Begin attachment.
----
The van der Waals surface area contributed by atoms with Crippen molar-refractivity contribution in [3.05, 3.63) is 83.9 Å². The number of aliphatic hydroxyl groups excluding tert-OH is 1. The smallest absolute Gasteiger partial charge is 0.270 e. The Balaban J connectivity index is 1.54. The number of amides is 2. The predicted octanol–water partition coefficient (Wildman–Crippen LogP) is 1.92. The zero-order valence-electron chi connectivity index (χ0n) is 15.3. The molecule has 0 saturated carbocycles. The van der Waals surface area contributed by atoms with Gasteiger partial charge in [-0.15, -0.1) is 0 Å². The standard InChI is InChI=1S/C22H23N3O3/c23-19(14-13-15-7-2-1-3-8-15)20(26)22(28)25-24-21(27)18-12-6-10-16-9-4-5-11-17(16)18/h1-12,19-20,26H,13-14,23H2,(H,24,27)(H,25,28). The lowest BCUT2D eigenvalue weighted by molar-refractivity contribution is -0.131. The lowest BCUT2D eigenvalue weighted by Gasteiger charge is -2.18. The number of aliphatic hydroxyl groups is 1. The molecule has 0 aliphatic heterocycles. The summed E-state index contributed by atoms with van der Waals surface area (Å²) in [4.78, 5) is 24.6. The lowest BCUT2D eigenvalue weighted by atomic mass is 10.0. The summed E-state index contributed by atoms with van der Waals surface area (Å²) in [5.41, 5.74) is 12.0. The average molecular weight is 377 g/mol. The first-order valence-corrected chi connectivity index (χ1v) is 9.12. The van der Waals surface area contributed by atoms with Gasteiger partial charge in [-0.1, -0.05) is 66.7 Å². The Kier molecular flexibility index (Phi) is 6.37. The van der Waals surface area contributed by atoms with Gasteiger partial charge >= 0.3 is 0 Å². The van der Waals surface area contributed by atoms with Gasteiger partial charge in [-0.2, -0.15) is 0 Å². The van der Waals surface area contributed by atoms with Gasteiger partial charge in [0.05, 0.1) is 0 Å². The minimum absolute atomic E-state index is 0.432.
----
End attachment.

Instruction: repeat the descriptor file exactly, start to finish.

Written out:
The van der Waals surface area contributed by atoms with Crippen molar-refractivity contribution in [3.05, 3.63) is 83.9 Å². The number of aliphatic hydroxyl groups excluding tert-OH is 1. The smallest absolute Gasteiger partial charge is 0.270 e. The Balaban J connectivity index is 1.54. The number of amides is 2. The predicted octanol–water partition coefficient (Wildman–Crippen LogP) is 1.92. The zero-order valence-electron chi connectivity index (χ0n) is 15.3. The molecule has 0 saturated carbocycles. The van der Waals surface area contributed by atoms with Gasteiger partial charge in [-0.15, -0.1) is 0 Å². The standard InChI is InChI=1S/C22H23N3O3/c23-19(14-13-15-7-2-1-3-8-15)20(26)22(28)25-24-21(27)18-12-6-10-16-9-4-5-11-17(16)18/h1-12,19-20,26H,13-14,23H2,(H,24,27)(H,25,28). The lowest BCUT2D eigenvalue weighted by molar-refractivity contribution is -0.131. The lowest BCUT2D eigenvalue weighted by Gasteiger charge is -2.18. The number of aliphatic hydroxyl groups is 1. The molecule has 0 aliphatic heterocycles. The summed E-state index contributed by atoms with van der Waals surface area (Å²) in [4.78, 5) is 24.6. The lowest BCUT2D eigenvalue weighted by atomic mass is 10.0. The summed E-state index contributed by atoms with van der Waals surface area (Å²) in [5.41, 5.74) is 12.0. The average molecular weight is 377 g/mol. The first-order valence-corrected chi connectivity index (χ1v) is 9.12. The van der Waals surface area contributed by atoms with Gasteiger partial charge in [-0.1, -0.05) is 66.7 Å². The Kier molecular flexibility index (Phi) is 6.37. The van der Waals surface area contributed by atoms with Gasteiger partial charge >= 0.3 is 0 Å². The van der Waals surface area contributed by atoms with Gasteiger partial charge in [-0.2, -0.15) is 0 Å². The van der Waals surface area contributed by atoms with Gasteiger partial charge in [0.05, 0.1) is 0 Å². The minimum absolute atomic E-state index is 0.432.